It was tough travel using multiple vehicles, including a bit of walking.

When we finally reached our destination we were told that there were villages beyond us reachable only by foot—a full day of walking.

My wife Dallas and I lunched with a very gracious host family on a meal of “tapioca” (a potato-like tuber) served with delicious local sauces mixed with meat and vegetables, quenching our thirst with hot tea made from cardamom.

The story of this particular family unfolds over the two-plus-hour visit.  The head of the family, a pastor, has just died suddenly at the age of fifty-three.  When he died he was traveling from village to village spreading the Good News about Jesus.  His son, who was with us at the lunch prepared by his mother, was already working with one of the translation teams in this translation cluster project (the two teams are working in tandem hoping to complete the New Testament in just four years).

Having moved to town to be more involved in the translation process, this young man—just twenty-four years old—moved home when his father died to support his mother and grandmother.

Six weeks after losing his father, he resumed his translation duties.  Remaining in the village, he started making the long trek into town each day—two hours one way to get to the translation site. Often his day starts before the sun comes up, and the sun has already set when he returns home.  He’s committed to the translation of Scriptures because he’s seen the power of the Word of God (see the post on Reconciliation).

Plans are to complete the entire New Testament in just four years and, in addition to providing Scripture in audio format, to encourage literacy in their community.  Dallas and I had the opportunity to hear two of the translators read from the Gospel of Mark. Listening to them read fluently, with inflection and expression, we could tell that this was the language they loved and understood. This was the language in which God could best speak to their hearts.

Revelations 7:9-10 says that some from every nation, tribe, people, and language will stand in front of the throne and worship the Lamb.  We are witnessing a foreshadowing of that great day as we work alongside speakers of more than two thousand languages in the greatest acceleration of Bible translation ever witnessed—an unprecedented moment in Church history.


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Photo by Kristin Crawford

By Rachel Wolverton, marketing strategist for Wycliffe USA

Education has always been highly valued in my family.

My grandparents went to college, my mother has her bachelor’s degree in education, my father received his postgraduate degree in dentistry, and both of my older sisters graduated from college with honors. The legacy of education in my family caused me to desire it for myself; I wanted to follow in their footsteps, though I’m not sure I would have been allowed to quit even if I had tried.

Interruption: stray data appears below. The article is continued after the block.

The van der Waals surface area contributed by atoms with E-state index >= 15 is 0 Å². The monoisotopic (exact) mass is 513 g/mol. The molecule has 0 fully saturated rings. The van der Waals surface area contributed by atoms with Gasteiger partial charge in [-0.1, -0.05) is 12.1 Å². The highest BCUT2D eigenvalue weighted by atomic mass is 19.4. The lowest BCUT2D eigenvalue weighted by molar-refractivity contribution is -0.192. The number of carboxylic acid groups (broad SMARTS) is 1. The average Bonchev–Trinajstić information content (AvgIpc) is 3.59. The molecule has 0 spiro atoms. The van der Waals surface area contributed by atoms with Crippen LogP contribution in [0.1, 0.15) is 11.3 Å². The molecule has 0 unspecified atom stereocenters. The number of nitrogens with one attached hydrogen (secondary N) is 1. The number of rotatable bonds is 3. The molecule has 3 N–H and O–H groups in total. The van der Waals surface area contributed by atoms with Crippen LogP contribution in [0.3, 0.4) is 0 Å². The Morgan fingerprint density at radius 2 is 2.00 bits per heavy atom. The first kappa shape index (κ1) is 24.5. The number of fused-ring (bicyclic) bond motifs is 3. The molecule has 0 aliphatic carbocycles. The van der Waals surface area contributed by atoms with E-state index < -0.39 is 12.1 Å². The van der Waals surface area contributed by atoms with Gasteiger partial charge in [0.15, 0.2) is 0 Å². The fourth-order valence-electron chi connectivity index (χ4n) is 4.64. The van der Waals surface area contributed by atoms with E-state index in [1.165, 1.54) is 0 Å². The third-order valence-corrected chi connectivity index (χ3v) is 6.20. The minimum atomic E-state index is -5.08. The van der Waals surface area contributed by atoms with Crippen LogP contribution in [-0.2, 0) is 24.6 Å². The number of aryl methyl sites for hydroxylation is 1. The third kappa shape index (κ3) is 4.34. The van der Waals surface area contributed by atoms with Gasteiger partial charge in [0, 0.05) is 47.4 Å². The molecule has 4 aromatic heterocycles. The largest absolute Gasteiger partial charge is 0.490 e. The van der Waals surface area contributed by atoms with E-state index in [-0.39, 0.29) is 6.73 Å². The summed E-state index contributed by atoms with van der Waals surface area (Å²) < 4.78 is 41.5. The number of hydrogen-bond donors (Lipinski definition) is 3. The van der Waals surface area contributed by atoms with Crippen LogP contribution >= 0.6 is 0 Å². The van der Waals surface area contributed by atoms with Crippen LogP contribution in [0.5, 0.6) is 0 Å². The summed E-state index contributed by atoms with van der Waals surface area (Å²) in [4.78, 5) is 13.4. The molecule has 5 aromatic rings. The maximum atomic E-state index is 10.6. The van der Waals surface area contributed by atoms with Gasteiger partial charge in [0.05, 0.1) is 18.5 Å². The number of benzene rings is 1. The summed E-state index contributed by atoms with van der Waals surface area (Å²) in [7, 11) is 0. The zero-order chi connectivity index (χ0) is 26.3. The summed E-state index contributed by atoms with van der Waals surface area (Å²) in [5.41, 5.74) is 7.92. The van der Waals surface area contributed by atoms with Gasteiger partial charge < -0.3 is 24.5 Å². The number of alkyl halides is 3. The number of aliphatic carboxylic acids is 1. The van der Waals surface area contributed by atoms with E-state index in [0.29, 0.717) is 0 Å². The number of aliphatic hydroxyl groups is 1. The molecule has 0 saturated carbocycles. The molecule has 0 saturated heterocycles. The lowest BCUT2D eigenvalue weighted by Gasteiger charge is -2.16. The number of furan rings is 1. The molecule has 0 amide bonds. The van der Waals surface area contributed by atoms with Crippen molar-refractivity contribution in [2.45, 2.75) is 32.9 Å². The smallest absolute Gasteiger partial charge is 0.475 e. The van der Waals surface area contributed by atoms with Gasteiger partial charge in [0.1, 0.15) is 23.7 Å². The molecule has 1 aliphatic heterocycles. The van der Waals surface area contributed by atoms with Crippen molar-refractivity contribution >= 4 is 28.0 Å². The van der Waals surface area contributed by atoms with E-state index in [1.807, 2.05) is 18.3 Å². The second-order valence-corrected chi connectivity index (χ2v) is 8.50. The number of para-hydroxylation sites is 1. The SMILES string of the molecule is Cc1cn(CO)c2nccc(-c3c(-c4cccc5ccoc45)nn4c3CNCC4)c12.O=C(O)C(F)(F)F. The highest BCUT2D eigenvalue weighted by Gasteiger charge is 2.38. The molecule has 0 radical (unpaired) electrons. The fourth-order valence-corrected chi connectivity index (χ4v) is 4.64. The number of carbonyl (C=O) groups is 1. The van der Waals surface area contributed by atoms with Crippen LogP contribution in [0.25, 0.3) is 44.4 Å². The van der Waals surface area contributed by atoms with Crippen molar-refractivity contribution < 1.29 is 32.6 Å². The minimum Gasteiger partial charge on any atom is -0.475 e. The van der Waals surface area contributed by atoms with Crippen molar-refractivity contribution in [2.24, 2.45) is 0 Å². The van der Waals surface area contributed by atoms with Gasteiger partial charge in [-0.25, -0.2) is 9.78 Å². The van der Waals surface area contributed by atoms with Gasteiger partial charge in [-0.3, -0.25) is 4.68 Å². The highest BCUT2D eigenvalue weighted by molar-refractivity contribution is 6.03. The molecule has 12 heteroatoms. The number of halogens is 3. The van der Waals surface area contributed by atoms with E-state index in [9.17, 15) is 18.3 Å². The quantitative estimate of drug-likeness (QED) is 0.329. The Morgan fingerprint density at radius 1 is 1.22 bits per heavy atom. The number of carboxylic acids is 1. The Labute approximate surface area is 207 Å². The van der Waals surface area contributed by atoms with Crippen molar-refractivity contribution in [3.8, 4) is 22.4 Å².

When the time came for me to enter kindergarten, middle school, high school and even college, there was never a question of “if” but only a question of “where.” I can recall sometimes being frustrated that doing well in school was so expected that I often wouldn’t even hear so much as a “good job” when I’d aced a test or passed a class with flying colors.

My marketing degree helped me find a job as a marketing strategist with Wycliffe Bible Translators nearly six years ago. Working in marketing led me to further my education even more, and I just finished my master’s degree!

But my story would be altogether foreign for many of the girls and women I met on a recent trip to Senegal with a team from Wycliffe. Historically, females were told that their place was in the home, and were not allowed to go to school. Even now, as times change and Senegalese girls more commonly attend school, they may be sixteen and just finishing primary school because of family responsibilities, having children, or other interruptions.

To these individuals, education isn’t necessarily viewed as a stepping stone to the “next big thing.” It is the big thing, and yet still a seemingly insurmountable goal to so many. Every step in furthering their education has the potential to be the last if family or other duties need to come first, or if the money runs out. Classes are taught predominantly in French, which isn’t most kids’ first language, making it difficult to learn. If they are the first to be educated in their family, there isn’t any help coming from home. It’s an uphill battle.

But Wycliffe is changing that by offering literacy classes* that teach children and adults to read and write their first language—the language they know best. For the children in the French school system, the literacy classes in their own language are augmenting their ability to learn in French.


Photo by Katie Kuykendall

Many adults, like a woman I met named Tida N’diayé, would never have the opportunity to attend school if these classes weren’t offered. Tida didn’t know how to read and write her own language until she was thirty-five, but learned because of the Wycliffe-funded literacy class. Now she’s able to communicate better and even sells produce at a local market because of her increased literacy skills. Tida may start a legacy of education in her own family as she teaches these skills to her children.

Meeting these people and hearing their stories caused me to wonder if I’d have been willing to fight for my education. What if my family hadn’t set a precedent of education and then supported me in my quest to learn? What would I have done if someone told me that my place wasn’t in school, or if I’d been required to learn in a language that wasn’t my own? It makes my frustration at not receiving a pat on the back for a job well done seem trivial.